Organization Trends

The Unpaid Internship: An American Epidemic


“If America runs on Dunkin’ Donuts, D.C. runs on unpaid internships,” says Carlos Mark Vera, the founder and executive director of Pay Our Interns, a newly minted, bipartisan nonprofit based in Washington, D.C that advocates for paid internships within the public and private sector.

Celebrating its recent one-year anniversary, Pay Our Interns began as a response to an obstacle Vera himself faced during his time in college. As a freshman at American University in Washington, D.C., Vera obtained a coveted “Hill Internship,” interning for a Congressman in the U.S. House of Representatives. Detailing his experience, Vera writes:

I ended up interning 25 hours a week, working 20 hours at my paid job, and taking 16 credits. I was only 17 years old, and I was fighting the urge to fall asleep at my desk because I was getting so little sleep.

Interning in Congress is largely considered a rite of passage for university students seeking a future in the political field, but, as Vera’s own experience shows, it comes at a hefty price. Congressional internships are generally unpaid, and city life doesn’t come cheap. Between rent, transportation, food, and professional clothing, interning on Capitol Hill just for a summer can cost students upwards of $6,000.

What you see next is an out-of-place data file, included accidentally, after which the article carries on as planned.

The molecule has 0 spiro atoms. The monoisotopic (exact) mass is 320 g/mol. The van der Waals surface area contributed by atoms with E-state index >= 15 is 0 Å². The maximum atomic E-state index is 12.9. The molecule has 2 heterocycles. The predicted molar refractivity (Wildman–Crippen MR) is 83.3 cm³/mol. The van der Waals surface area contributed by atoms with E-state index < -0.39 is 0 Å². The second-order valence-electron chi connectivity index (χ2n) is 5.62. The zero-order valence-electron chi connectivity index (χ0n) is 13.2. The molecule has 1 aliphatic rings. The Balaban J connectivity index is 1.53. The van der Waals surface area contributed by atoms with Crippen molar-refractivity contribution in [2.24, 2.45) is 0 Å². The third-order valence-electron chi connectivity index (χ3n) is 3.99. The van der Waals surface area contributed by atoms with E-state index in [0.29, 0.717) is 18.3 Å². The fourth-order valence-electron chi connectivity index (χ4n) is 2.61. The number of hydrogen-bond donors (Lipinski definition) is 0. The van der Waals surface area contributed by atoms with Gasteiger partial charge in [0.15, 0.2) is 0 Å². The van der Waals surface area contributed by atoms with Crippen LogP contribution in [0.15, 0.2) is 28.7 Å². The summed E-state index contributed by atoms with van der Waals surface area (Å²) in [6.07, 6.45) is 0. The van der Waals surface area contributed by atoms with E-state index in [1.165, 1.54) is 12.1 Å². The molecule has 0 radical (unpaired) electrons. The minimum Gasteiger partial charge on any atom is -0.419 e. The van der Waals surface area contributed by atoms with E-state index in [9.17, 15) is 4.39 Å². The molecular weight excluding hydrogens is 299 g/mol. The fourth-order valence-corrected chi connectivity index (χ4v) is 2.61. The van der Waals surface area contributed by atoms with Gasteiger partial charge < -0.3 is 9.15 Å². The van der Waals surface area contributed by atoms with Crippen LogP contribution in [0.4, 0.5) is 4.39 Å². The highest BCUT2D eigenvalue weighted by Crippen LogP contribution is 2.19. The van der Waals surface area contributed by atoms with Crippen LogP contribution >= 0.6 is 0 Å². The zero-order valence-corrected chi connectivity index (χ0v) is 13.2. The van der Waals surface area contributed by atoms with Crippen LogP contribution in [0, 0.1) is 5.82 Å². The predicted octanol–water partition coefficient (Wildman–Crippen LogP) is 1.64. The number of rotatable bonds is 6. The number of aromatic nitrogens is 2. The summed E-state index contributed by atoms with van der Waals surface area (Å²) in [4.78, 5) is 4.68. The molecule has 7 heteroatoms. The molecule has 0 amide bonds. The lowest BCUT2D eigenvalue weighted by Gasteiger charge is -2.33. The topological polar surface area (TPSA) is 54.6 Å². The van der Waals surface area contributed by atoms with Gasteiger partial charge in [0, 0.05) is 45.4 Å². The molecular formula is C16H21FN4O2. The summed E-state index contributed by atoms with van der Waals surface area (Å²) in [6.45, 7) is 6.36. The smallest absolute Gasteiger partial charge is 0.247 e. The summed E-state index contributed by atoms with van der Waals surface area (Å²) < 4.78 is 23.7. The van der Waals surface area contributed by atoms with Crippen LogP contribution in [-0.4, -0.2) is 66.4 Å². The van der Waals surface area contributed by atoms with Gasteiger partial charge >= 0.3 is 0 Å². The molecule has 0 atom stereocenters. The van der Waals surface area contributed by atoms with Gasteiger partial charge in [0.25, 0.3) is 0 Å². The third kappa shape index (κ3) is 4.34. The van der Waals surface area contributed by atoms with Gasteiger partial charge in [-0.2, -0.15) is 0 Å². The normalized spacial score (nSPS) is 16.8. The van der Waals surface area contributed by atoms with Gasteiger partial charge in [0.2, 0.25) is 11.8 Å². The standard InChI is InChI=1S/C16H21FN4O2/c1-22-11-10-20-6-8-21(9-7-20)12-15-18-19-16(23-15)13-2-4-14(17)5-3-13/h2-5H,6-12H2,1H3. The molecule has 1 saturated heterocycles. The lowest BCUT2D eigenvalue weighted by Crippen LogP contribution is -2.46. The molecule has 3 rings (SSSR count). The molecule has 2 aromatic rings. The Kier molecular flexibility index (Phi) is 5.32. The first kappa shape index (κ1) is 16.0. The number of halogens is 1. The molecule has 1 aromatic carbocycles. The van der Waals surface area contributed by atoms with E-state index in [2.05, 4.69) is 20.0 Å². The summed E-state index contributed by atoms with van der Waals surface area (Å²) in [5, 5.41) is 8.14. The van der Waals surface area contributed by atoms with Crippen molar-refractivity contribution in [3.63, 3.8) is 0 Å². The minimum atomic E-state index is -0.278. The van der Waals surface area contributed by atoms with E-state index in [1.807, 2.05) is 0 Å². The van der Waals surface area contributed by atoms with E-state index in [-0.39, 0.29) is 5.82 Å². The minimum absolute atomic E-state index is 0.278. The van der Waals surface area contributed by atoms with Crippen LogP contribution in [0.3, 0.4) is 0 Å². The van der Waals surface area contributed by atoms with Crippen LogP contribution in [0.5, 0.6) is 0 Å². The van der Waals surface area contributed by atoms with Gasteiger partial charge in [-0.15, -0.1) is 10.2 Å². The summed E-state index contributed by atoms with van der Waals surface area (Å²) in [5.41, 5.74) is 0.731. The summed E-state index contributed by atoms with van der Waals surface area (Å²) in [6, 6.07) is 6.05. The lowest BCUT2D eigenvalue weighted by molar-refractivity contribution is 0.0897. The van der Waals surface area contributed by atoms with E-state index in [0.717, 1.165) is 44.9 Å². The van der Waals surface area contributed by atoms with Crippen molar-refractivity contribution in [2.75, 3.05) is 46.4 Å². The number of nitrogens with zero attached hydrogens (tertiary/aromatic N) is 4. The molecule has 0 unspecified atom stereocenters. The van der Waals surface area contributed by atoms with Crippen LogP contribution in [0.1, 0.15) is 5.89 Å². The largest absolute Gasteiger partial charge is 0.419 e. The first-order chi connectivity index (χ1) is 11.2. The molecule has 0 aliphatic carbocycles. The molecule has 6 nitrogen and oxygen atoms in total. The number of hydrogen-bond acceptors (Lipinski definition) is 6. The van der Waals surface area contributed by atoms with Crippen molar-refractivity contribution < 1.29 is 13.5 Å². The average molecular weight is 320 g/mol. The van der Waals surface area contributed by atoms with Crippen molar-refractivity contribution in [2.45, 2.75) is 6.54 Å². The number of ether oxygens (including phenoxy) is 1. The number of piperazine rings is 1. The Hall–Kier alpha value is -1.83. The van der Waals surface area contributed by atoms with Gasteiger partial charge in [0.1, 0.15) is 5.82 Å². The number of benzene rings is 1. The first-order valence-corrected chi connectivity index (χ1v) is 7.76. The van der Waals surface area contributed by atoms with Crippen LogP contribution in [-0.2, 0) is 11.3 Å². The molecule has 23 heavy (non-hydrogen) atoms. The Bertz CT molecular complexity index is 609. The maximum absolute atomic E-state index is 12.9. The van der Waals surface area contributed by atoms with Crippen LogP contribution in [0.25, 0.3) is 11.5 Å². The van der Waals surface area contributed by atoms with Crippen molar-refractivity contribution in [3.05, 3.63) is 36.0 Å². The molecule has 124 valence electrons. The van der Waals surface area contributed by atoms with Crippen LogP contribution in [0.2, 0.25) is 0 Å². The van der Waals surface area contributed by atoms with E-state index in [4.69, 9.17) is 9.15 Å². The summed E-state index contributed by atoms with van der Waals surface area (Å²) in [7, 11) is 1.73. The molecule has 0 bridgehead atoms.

This is the glass ceiling facing many seeking to enter the job market. Congressional internships serve as a pipeline to staffer positions, making the Hill one of the few places where being hired to a full-time position is virtually impossible without prior congressional intern experience. Interns who lack the money to foot the (hefty) bill interning for free entails, will likely find themselves unable to pursue a future career in congressional politics.